Ruhaak Alert Issue 28, Winter Brain-based learning is the integration of neuroscience research and theory, education theory, and instructional practice used to address the specific needs of individuals student learning. This alert describes brain-based learning and how it works in addition to reviewing the current research on the topic. Bedesem and Brian R. In this Alert, the authors review the literature on self-monitoring as it has been used for attention and performance in the classroom.
But how can early childhood educators know if their programs are providing children with the skills they need? This article will describe some of the methods and strategies that research has proven effective in preparing young ELLs for kindergarten. Children need explicit instruction in English vocabulary, as well as opportunities to hear and speak the language throughout the day.
Examples of strategies are listed below. Language Provide explicit, systematic instruction in vocabulary. Children require multiple exposures to words in order to develop a rich understanding of their meaning and use. Teachers should make a point of introducing interesting new words for children to learn into each classroom activity Tabors, Ensure that ELLs have ample opportunities to talk with both adults and peers and provide ongoing feedback and encouragement.
English language learners need lots of opportunities to engage in social interactions with other children, but they also need support from adults as they develop the language skills they need to negotiate those interactions Ballantyne et al. You can use the following strategies to foster social interaction: Encourage child talk by providing prompts when children need help in expressing themselves e.
Use open questions, or questions that can have multiple answers, to help ELLs expand their own utterances e. Expose ELLs to rich language input.
Arrange the classroom in a way that supports each type of instructional activity that will take place, and then keep changes to the physical environment to a minimum. Once ELLs learn which activities take place in various parts of the classroom e.
Encourage continued L1 language development. Strong L1 skills support both language and literacy learning in English: Literacy Development for Preschool ELLs Research has shown that alphabet knowledge, phonological awareness, and print awareness are early literacy skills that contribute significantly to later reading achievement National Early Literacy Panel, English language learners can begin to develop these essential foundational skills in preschool, even before they have developed strong English language skills.
Early Literacy Skills Alphabet knowledge Skills appropriate to preschool include recognizing and naming upper and lower case letters and beginning to associate letters with the sounds they make. Phonological awareness Phonological awareness refers to the ability to manipulate the sounds that make up language, independent of meaning.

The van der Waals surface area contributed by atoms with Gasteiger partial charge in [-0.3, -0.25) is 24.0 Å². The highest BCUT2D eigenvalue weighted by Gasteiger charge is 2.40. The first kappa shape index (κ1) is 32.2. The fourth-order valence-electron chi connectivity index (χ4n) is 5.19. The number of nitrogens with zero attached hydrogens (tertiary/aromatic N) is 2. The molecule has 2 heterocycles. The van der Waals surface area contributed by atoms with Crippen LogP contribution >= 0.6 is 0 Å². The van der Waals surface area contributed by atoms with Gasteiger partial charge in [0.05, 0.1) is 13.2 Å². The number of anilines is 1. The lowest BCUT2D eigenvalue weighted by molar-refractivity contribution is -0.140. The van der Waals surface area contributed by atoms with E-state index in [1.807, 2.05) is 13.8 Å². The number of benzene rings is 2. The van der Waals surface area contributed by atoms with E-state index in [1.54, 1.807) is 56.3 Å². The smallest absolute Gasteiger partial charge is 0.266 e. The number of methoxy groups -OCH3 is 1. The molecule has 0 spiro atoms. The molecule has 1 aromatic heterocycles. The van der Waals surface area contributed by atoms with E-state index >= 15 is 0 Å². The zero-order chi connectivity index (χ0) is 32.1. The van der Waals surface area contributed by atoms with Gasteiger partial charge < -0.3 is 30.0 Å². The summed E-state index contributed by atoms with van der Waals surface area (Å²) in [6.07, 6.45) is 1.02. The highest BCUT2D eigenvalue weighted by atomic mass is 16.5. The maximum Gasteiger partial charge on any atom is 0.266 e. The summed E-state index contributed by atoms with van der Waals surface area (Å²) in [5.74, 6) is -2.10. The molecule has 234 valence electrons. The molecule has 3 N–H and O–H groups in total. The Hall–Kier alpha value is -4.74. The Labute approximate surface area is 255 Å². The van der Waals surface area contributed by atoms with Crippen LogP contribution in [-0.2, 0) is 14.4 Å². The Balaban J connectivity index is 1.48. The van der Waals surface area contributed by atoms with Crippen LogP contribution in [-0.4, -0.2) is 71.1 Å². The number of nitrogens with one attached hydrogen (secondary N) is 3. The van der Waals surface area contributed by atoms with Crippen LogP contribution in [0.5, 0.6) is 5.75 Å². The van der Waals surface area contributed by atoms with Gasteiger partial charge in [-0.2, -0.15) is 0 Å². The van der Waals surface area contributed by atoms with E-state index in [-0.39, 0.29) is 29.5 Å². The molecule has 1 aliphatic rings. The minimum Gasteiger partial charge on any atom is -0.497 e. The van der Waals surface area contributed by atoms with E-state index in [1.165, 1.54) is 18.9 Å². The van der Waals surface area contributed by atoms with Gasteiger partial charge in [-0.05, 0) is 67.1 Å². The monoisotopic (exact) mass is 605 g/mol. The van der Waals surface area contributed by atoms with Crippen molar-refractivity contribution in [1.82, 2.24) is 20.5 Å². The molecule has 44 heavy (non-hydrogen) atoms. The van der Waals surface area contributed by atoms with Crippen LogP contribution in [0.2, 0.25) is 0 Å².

In preschool, children benefit from: Literacy Design instruction that focuses on all of the foundational literacy skills. Activities that promote early literacy skills in preschool include: Recognize that many literacy skills can transfer across languages.
A child who has developed early literacy skills in his or her first language will find it easier to develop those same skills in English.
Parents who are not proficient in English should be encouraged to help prepare their children for learning to read by using the home language to: This makes L1 text available to parents, and it lets them know that the teacher considers reading to children in the home language to be important.
Accelerate English literacy development by helping ELLs make the connection between what they know in their first language and what they need to know in English.
For example, if L1 has some of the same phonemes as English, start with those phonemes for rhyme or beginning sound activities because those are sounds the child is already familiar with.
Children usually have the most difficulty when they encounter sounds that are present in English but do not occur in their home language.A Resource for Teachers, Clinicians, Parents, and Students by the Brain Injury Association of New York State. Because of this tremendous increase in the numbers of Asian, Hispanic, and other linguistically and culturally different individuals, school districts can no longer ignore the need for adjusting instructional programs to better serve these groups.
Ged Gast Creativity Consultant 3 Many of these questioning strategies and approaches are taken from the National Secondary Strategy. Encourage continued L1 language development.
Strong L1 skills support both language and literacy learning in English: Encourage parents to talk and read to their children in their home language as a way of strengthening children's L1 language skills. Incorporate children's home language in the classroom when possible.
Children with attention deficit disorder and/or learning disabilities can be a challenge for any classroom teacher. This page provides some practical suggestions that can be used in the regular classroom as well as the special education classroom.
Language development in children is amazing. And at years, lots of talking and listening together is the secret to helping your child learn language.
Language development in children is amazing. And at years, lots of talking and listening together is the secret to helping your child learn language. Discipline strategies for children.